By far, the most common source of basement seepage in homes in the Chicago and northwest Indiana area is a crack in the wall of a poured concrete foundation.
These cracks, which are non-structural in nature, are so common that they may be found in almost every poured concrete basement although some may not seep water. Usually, a homeowner will not be aware of a crack unless it does seep and without a water problem, there’s no harm done.
However, once a seepage issue is discovered, repairing the crack becomes a necessity and it’s not enough to repair only the crack in which water has been detected. Many homeowners are confused when a basement waterproofing contractor recommends fixing cracks that aren’t seeping but there’s a very good reason behind the recommendation.
In order to understand a recommendation to repair cracks it helps to know how cracks occur.
The most common reason behind a wall crack is lateral pressure. The soil outside the foundation can become oversaturated from heavy rains, snowmelt or improper outside water management. When the content of the soil is rich in clay, as it is in the Chicago area, it is referred to as “expansive,” meaning that it has a tendency to absorb water and that causes it to expand.
When the soil expands, it creates pressure against the foundation walls and causes cracks to form. When the pressure is severe, it may actually create cracks that allow separation of the wall from those adjacent and cause it to move inward, destabilizing the foundation. More moderate pressure, far more common, causes cracks that can seep.
Of course, this same pressure also forces water through the cracks and into the basement.
All that water under pressure in the soil is in search of relief and that relief usually comes by pushing water through the first available opening – the crack in the foundation wall. In the case of multiple cracks, the crack that has opened the most or is located closest to the point of highest pressure will be the “path of least resistance” that the pressure and water will follow.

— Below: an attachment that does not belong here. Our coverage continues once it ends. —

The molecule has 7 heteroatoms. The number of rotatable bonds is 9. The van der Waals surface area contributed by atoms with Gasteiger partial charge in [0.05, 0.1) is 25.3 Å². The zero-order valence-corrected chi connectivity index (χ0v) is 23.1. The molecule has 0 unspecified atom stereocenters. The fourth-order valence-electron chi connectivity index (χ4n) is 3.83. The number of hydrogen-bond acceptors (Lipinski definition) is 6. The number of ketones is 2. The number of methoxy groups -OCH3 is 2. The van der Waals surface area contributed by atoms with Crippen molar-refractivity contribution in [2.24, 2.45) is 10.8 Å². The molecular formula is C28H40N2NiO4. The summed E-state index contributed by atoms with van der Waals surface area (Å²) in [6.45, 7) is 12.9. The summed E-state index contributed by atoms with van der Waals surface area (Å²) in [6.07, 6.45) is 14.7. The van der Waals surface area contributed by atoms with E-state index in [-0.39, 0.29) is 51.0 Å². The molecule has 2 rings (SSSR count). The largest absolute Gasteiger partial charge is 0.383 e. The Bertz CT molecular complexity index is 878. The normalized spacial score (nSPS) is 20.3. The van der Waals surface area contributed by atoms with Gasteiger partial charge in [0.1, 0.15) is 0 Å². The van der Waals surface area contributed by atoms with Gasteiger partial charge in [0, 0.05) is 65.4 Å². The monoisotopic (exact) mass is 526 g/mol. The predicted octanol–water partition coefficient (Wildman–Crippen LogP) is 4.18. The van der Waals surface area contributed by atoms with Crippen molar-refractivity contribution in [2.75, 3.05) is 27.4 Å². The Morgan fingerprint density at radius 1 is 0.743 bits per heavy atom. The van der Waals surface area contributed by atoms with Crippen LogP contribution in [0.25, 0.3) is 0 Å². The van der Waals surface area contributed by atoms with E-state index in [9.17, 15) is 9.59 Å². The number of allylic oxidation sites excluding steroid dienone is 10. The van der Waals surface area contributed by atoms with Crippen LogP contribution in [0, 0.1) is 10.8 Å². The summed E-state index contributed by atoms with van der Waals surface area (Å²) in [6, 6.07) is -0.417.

So, along comes the basement waterproofing contractor to repair the crack. He’ll apply an epoxy sealer to the crack on the interior and inject it with expanding polyurethane. That will fill and seal the crack and protect it from re-cracking from minor foundation movement. Problem solved – no more seepage!
Not so fast. Whereas the repair to the crack is effective and permanent it does nothing to eliminate water in the soil and the resulting pressure is still there, seeking relief. As the pressure continues to build, the water causing it will find its way to another relief point, one of the cracks that weren’t seeping before that is now going to cause a leaky basement at a different spot.
So, if a homeowner chooses not to repair all non-structural cracks when one begins to seep water, he or she is in for a game of “Whack-a-Mole” in the basement as seepage moves from crack to crack, popping up where least expected. If the basement has been finished, that game can become very costly to play.
Homeowners who discover seeping cracks in their basements will need the advice of a basement waterproofing contractor who understands and can clarify the reasons for making a complete repair and why it is more economical in the long run. At U.S. Waterproofing, we’ve been repairing cracks in basement walls since 1957 and we have advised all of our 300,000 satisfied customers on the best way to ensure their basements stay dry and healthy. Why not ask for our free advice?
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